Hurricane season has officially started, which means severe storms can form without warning—potentially causing major devastation in their paths. In the days following a natural disaster such as a hurricane, adults and children alike find themselves thrown into chaos, confusion and heartbreak. Children are particularly vulnerable, which is why Psychosocial Issues for Children and Adolescents in Disasters advocates for increased sensitivity to the emotional vulnerability of children after such events. While presenting insightful strategies to mitigate the effects of disaster, this manual succeeds in fulfilling its purpose: expanding the understanding of the world from a child’s point of view, and the nature of their responses to natural disasters.
The publication is broken down into four categories: The World of Childhood and the Developing Child, Reactions of Children to Disasters, Helping the Child and Family and finally, Guidelines for Caregivers, Mental Health and Human Service Workers; all of which provide compelling insight in how to provide effective care.
For those of us who aren’t well-versed in child psychology, this book explores several child development theories to illustrate the importance of a successful transition into normal day-to-day life after trauma.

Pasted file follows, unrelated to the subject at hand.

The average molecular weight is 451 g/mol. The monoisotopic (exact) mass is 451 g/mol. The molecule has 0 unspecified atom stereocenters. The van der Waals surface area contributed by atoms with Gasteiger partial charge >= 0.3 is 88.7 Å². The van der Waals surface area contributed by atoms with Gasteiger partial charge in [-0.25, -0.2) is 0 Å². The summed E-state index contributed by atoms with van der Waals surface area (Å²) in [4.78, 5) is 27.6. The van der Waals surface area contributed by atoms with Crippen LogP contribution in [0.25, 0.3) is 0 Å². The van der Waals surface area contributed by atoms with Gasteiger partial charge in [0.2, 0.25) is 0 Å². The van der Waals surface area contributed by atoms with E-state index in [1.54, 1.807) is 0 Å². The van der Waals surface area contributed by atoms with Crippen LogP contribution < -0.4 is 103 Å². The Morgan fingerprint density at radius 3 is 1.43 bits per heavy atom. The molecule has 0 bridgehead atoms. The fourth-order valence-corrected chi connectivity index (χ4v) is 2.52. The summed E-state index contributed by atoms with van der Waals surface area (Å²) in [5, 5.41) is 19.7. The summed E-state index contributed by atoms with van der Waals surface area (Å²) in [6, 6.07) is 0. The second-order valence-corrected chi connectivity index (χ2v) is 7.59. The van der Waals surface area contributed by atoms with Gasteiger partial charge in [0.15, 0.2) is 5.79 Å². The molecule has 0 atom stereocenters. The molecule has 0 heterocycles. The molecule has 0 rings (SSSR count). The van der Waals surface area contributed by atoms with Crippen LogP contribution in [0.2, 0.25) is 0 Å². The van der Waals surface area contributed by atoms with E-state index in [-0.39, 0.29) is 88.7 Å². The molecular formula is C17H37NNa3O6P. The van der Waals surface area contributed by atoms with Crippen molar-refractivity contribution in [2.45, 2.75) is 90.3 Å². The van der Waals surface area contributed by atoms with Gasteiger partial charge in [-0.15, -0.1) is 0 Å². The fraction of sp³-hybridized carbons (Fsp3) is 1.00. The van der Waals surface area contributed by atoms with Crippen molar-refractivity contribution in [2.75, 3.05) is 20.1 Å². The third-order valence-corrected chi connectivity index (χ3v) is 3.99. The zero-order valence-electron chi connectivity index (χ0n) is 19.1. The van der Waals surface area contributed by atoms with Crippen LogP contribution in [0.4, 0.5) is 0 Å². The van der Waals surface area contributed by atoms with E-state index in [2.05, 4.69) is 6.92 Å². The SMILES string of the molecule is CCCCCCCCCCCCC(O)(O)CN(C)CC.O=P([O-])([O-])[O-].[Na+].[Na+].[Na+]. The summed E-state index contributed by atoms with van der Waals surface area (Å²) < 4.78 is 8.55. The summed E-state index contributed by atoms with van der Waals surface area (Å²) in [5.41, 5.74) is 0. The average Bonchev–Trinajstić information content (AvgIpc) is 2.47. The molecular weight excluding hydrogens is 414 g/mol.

These fascinating theories range from the Piaget Theory – stating that the capacity to understand one’s environment increases with growth – to the Attachment Theory as developed by John Bowlby; a phenomenon revealing that children make strong affectional bonds to nurturing figures as a protective method from risk or harm. The Attachment Theory is most significant following a disastrous situation, as these events typically result in long-lasting fear and anxiety if left unaddressed.
Further still, what I have found to be most compelling is the fact that an adult’s reaction to a traumatic event plays a powerful role in a child’s recovery. Experts discovered that children’s symptoms of fear and stress dramatically decrease when adults empathize with them. This is a surefire way to establish a successful transition into well-adjusted adulthood – one where adults develop healthy coping mechanisms rather than developing behaviors that place a strain on their physical and mental health.
Let us not forget that enduring a disaster is no small feat, and the responsibility of helping children recover does not rest on parents alone. Assisting a child through the healing process – whether it be from a natural disaster or a death in the family – will have a lasting, positive effect. Use this source as your guide to being an effective support system to a child (or loved one) in need.
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About the author: Blogger contributor Aubree Driver is an intern in GPO’s Publication and Information Sales program office.